By Ishaan Jhaveri
At the Save America Rally on Jan. 6 in Washington, D.C., a white flag printed with a bright green pine tree, reading the words, “An Appeal to Heaven,” flew alongside popular right-wing flags. In the crowds of thousands, flags such the yellow Gadsden (“Don’t Tread on Me”) and the Revolutionary War-era Betsy Ross flag (a symbol that has been used in racist contexts) stood out amidst scores of Trump 2020 and traditional American flags.
But the Pine Tree flag had particular significance at the Capitol riots. According to the book, “The American Flag: An Encyclopedia of the…
By Sara Sheridan
In early January, in collaboration with the Tow Center, the Arizona Daily Star’s digital-only, community news vertical #ThisIsTucson released a report outlining the work that went into creating its membership program. The program, which launched right as the coronavirus pandemic decimated local news across the country, has been a unique success story from a year rife with cutbacks, closures and crises. The full report can be found here. We talked with the two journalists who spearheaded the project at the Star and who authored the report, Irene McKisson and Becky Pallack, about what it was like to…
By Sara Sheridan
Last week, the world watched as a violent mob of protestors overtook law enforcement and attempted to stop the certification of votes for the incoming President of the United States, Joseph R. Biden Jr. The Constitutionally mandated ceremony is usually an uneventful one. Instead, thousands of President Trump’s supporters — amped up by a speech he gave early Wednesday morning in which he continued to spread baseless allegations of voter fraud and electioneering — descended upon the Capitol.
By Ishaan Jhaveri
On October 24, a Trump rally in Waukesha, Wisconsin, featured a very noticeable backdrop: flying prominently behind the President as he addressed thousands of supporters was not the American flag, but the black, white and blue “Thin Blue Line” flag, a symbol of the pro-police Blue Lives Matter movement.
Trump waving at supporters at a campaign rally in Waukesha, Wisconsin on October 24th, 2020 (Photo by MANDEL NGAN/AFP via Getty Images)
According to the Marshall Project, “Those who fly the flag have said it stands for solidarity and professional pride within a dangerous, difficult profession and a…
By Sara Sheridan
Much has been written about President Trump’s open contempt for journalism. According to a recent report from the Committee to Protect Journalists, “Trump has habitually attacked the news media in rallies, responses to reporters’ questions, and many hundreds of tweets. He has repeatedly called the press ‘fake news,’ ‘the enemy of the people,’ ‘dishonest,’ ‘corrupt,’ ‘low life reporters,’ ‘bad people,’ ‘human scum’ and ‘some of the worst human beings you’ll ever meet.’”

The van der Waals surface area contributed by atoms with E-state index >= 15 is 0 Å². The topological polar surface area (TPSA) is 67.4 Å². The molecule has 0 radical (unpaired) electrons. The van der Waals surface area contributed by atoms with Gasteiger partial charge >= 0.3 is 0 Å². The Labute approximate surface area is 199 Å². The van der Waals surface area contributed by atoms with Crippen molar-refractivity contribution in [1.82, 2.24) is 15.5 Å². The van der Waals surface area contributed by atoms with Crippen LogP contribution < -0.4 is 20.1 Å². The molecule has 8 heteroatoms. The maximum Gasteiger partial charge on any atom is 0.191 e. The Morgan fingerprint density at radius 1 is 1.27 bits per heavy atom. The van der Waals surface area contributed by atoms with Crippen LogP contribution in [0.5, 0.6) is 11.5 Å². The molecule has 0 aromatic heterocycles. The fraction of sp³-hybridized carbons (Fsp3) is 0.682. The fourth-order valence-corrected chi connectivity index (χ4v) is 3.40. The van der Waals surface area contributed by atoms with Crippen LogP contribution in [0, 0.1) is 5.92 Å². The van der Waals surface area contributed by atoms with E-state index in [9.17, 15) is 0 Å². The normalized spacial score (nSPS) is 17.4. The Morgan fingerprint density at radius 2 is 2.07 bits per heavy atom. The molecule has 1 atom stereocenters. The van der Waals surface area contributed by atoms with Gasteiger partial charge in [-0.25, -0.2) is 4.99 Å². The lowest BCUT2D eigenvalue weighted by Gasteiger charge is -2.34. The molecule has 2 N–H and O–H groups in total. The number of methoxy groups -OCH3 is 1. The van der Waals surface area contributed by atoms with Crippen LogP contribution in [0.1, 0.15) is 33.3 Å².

Trump’s relationship to the media seems to consist of a series of alliances and rivalries, with common characters such as Fox News, CNN, and the…
By Ishaan Jhaveri and Sara Sheridan
In early July, Harper’s Magazine published “A Letter on Justice and Open Debate,” a statement signed by 152 prominent authors decrying a “stifling” intellectual atmosphere and advocating for “the free exchange of information and ideas.” While the Harper’s letter did not mention any examples of the type of speech suppression it condemned, it came after a series of media industry controversies, most notably the resignation of a top New York Times editor over an op-ed advocating for military force on protesters. …
By Susan E. McGregor
When photojournalist Andrea Bruce arrived at the “Trump Parade” in New Bern, North Carolina on June 13th, she didn’t quite know what to expect. A trip down the rabbit hole of related Facebook pages had led her to information about the event, where she encountered Trump supporters sailing their yachts along the coastline and being cheered on by other supporters from the shore.
As she photographed and interviewed the participants on land, Bruce kept seeing the same skull graphic, over and over again, on attendees’ hats and T-shirts. Though the rendering wasn’t immediately familiar to her…
By Andrea Wenzel and Jacob L. Nelson
A growing number of journalists have begun experimenting with ways of listening to and developing relationships with their audiences and broader communities in an attempt to build trust not just in their own organizations, but in news media writ large. This concept of “engaged journalism” comprises many definitions (though we find this one by Lindsay Green-Barber to be helpful), and, consequently, many practices. …
Decades before the dawn of the consumer internet, evolutionary biologist Richard Dawkins coined the term “meme” in his popular 1976 book The Selfish Gene. As Dawkins conceived it, a “meme” was essentially anything — from clothing styles to melodies — that was replicated across human groups without relying on actual genetic information. While present throughout human history, this newly-minted term for these “units of cultural information” captured the imagination of academics in a variety of disciplines. …
By Sam Thielman
The state of the Chinese internet is a source of both constant fascination and intense frustration to American journalists used to the West’s hectic information flow. On the one hand, China’s vast array of cultures and and its unique economic landscape are of tremendous interest; on the other, information about Chinese national affairs arrives in the West mediated in one of two ways: by a strict information-control regime operated by the country’s ruling party, or by foreign reporting that may not understand its many nuances.
On February 1, The Tow Center for Digital Journalism hosted a…
Center for Digital Journalism at Columbia Graduate School of Journalism